An unspecified gadget ignited in a man's bag in the Tube at Chancery Lane, causing panic

Bomb scare in London tube due to overheated gadget

An electronic device overheating in a bag of a Tube passenger has triggered panic at the Chancery Lane station in London today.

Passengers in the carriage reportedly started screaming and running as sparks and smoke started coming out of the man’s bag when the gadget ignited.

The man immediately spoke to a member of staff to prevent spreading of the panic.

"It looks like a battery in a passenger's device which he had in his bag has overheated, and that is what caused the sparks and smoke to come from his bag,” said British Transport Police spokesman.

"We don't know what the device is, if it is a laptop or a computer. We are not treating it as a suspicious incident, and nobody was hurt."

Some of the passengers from the affected train described the experience on Twitter.

"Tube: Smoke and sparks coming from cannister in carriage at Chancery Lane. Crying girlfriend thought she would die," wrote Jez Smith.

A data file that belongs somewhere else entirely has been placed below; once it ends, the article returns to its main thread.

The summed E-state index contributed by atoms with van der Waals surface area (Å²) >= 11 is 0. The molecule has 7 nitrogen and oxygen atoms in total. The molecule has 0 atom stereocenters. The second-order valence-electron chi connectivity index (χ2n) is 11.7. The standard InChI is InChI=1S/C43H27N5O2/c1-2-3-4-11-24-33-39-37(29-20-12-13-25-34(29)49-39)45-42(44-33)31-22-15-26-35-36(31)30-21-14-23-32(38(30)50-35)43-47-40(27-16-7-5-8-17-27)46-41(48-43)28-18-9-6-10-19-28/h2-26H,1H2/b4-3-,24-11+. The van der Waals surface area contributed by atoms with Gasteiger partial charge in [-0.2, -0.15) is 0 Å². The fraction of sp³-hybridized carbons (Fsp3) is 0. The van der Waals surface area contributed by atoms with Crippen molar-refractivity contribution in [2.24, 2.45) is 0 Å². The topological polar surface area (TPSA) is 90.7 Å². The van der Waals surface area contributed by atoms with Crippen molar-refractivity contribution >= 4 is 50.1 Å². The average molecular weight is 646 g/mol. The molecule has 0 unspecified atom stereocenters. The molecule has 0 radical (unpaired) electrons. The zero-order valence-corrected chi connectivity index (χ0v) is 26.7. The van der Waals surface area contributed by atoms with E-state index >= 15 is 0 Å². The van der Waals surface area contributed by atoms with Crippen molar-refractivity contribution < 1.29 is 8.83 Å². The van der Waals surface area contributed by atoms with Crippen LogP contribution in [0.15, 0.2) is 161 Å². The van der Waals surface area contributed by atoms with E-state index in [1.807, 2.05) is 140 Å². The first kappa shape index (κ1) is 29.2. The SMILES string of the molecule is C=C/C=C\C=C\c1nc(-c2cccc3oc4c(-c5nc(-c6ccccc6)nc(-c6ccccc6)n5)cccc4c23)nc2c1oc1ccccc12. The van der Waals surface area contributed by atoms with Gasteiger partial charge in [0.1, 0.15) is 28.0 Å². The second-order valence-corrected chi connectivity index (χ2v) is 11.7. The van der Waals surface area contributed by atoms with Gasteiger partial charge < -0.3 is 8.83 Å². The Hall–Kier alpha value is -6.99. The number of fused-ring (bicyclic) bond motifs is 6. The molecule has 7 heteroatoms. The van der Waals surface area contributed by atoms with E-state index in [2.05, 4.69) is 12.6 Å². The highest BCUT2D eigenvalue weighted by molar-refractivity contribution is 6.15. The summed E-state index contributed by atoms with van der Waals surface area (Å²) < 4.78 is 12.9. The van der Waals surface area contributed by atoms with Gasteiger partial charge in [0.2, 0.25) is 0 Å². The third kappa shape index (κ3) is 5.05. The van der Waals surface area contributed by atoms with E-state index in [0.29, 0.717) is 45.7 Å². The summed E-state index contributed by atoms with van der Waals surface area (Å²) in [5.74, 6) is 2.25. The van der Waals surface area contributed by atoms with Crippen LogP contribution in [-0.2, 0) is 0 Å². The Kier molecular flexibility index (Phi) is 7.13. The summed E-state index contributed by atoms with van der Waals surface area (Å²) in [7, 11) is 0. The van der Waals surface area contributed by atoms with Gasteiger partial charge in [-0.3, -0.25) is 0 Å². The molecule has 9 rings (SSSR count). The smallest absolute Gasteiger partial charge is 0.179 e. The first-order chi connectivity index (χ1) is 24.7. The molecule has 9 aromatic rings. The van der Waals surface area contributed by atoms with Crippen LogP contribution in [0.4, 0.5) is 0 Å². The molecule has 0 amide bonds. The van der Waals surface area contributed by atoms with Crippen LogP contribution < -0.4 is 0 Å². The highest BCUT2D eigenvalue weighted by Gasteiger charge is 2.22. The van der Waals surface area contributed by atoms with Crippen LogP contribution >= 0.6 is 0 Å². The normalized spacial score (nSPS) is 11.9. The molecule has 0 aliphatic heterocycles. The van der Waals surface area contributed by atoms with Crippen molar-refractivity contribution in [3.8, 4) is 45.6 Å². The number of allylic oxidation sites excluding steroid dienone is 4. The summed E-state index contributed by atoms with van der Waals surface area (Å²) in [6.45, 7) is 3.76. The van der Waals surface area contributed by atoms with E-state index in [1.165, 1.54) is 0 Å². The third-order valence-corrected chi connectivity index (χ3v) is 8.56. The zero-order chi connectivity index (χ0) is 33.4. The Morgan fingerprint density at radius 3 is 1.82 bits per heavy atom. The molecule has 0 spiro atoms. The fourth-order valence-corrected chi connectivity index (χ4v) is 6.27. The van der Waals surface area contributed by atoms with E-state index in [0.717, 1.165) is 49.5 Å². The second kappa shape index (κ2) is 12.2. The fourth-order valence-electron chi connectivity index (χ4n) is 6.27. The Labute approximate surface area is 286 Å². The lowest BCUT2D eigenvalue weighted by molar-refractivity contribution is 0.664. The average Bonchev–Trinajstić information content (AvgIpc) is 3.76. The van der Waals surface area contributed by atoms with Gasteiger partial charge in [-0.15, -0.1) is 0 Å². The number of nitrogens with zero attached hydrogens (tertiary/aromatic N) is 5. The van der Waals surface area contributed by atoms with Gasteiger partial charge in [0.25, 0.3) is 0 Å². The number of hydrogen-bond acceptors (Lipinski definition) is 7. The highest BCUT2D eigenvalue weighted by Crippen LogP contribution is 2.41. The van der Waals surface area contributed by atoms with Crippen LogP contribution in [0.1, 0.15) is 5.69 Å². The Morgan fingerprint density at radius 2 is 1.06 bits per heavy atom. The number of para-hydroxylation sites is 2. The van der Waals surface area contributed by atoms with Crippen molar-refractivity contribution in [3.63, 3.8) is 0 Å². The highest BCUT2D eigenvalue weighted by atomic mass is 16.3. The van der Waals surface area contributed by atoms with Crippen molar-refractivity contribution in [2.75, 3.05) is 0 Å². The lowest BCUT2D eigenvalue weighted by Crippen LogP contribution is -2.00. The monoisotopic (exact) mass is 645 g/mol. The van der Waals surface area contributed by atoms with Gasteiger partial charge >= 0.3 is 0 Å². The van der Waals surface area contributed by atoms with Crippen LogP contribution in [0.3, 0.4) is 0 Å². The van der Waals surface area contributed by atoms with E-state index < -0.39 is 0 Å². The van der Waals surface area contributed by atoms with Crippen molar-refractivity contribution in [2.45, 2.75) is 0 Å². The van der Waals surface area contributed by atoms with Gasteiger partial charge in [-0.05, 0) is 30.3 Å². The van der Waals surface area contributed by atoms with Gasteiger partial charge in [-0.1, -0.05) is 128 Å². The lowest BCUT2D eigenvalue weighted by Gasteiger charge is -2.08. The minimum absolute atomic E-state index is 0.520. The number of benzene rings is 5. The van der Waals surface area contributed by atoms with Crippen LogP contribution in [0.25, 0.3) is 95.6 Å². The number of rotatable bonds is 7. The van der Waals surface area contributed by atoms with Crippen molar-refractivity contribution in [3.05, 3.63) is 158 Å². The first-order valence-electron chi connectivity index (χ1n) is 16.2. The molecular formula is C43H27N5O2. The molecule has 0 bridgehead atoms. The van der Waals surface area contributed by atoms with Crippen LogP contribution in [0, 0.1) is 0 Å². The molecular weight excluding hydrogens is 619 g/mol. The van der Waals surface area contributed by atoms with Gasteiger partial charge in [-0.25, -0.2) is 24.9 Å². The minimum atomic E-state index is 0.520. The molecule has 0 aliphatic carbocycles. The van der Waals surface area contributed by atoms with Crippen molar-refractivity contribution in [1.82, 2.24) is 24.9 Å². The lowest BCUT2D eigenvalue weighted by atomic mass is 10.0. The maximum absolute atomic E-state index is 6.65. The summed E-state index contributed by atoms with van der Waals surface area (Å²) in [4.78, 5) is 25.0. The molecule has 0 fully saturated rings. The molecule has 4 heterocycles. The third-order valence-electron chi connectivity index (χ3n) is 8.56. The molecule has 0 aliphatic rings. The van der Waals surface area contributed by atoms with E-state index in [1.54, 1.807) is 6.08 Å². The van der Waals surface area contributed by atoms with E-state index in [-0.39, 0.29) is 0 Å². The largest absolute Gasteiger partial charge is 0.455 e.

Another witness, Natasha James, wrote: "Stuck at Chancery lane, smoke everywhere something went off in a man’s bag on the tube. Everyone screaming and running. Horrible experience."

Overheating of electronic devices that could result in fire has already been described previously.

Last month Panasonic recalled more than 43,000 laptop battery packs after three of them caught fire in Japan and Thailand.

The batteries were sold to customers in Asia with a Panasonic CF-S10 and
CF-N10 series laptop between April and October 2011.

The firm issued a separate recall in Europe as a safety precaution involving an unspecified number of battery packs sold with its Toughbook CF-H2 tablets between June 2011 and May 2012.

In April, Sony announced a recall of its Vaio Fit 11A laptops because their non-removable battery packs posed a fire risk.

There is no suggestion that Panasonic or Sony manufactured the device which caused panic at Chancery Lane station.

Recent articles

Info Message

Our sites use cookies to support some functionality, and to collect anonymous user data.

Learn more about IET cookies and how to control them